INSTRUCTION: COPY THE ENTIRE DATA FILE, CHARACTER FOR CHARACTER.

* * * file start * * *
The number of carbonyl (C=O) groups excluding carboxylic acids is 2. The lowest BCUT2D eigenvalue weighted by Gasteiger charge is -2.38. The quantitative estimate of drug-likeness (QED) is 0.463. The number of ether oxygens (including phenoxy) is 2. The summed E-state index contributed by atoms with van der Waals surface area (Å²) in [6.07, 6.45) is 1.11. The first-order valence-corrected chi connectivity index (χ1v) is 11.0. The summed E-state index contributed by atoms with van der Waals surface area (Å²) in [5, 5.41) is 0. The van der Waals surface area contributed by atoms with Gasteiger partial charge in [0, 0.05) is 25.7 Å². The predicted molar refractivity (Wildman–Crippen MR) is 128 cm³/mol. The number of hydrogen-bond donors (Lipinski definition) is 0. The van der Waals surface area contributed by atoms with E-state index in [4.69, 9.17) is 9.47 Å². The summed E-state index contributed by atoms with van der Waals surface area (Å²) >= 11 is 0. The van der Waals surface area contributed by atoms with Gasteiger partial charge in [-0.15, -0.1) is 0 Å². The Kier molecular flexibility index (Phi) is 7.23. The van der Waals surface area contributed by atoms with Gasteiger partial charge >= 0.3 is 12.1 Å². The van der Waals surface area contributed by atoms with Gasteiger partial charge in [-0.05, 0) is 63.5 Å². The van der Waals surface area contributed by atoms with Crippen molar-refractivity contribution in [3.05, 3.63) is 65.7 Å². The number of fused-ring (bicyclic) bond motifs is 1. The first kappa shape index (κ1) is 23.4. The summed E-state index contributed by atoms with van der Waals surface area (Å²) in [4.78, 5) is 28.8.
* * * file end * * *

The number of carbonyl (C=O) groups excluding carboxylic acids is 2. The lowest BCUT2D eigenvalue weighted by Gasteiger charge is -2.38. The quantitative estimate of drug-likeness (QED) is 0.463. The number of ether oxygens (including phenoxy) is 2. The summed E-state index contributed by atoms with van der Waals surface area (Å²) in [6.07, 6.45) is 1.11. The first-order valence-corrected chi connectivity index (χ1v) is 11.0. The summed E-state index contributed by atoms with van der Waals surface area (Å²) in [5, 5.41) is 0. The van der Waals surface area contributed by atoms with Gasteiger partial charge in [0, 0.05) is 25.7 Å². The predicted molar refractivity (Wildman–Crippen MR) is 128 cm³/mol. The number of hydrogen-bond donors (Lipinski definition) is 0. The van der Waals surface area contributed by atoms with E-state index in [4.69, 9.17) is 9.47 Å². The summed E-state index contributed by atoms with van der Waals surface area (Å²) >= 11 is 0. The van der Waals surface area contributed by atoms with Gasteiger partial charge in [-0.15, -0.1) is 0 Å². The Kier molecular flexibility index (Phi) is 7.23. The van der Waals surface area contributed by atoms with Gasteiger partial charge >= 0.3 is 12.1 Å². The van der Waals surface area contributed by atoms with Gasteiger partial charge in [-0.05, 0) is 63.5 Å². The van der Waals surface area contributed by atoms with Crippen molar-refractivity contribution in [3.05, 3.63) is 65.7 Å². The number of fused-ring (bicyclic) bond motifs is 1. The first kappa shape index (κ1) is 23.4. The summed E-state index contributed by atoms with van der Waals surface area (Å²) in [4.78, 5) is 28.8.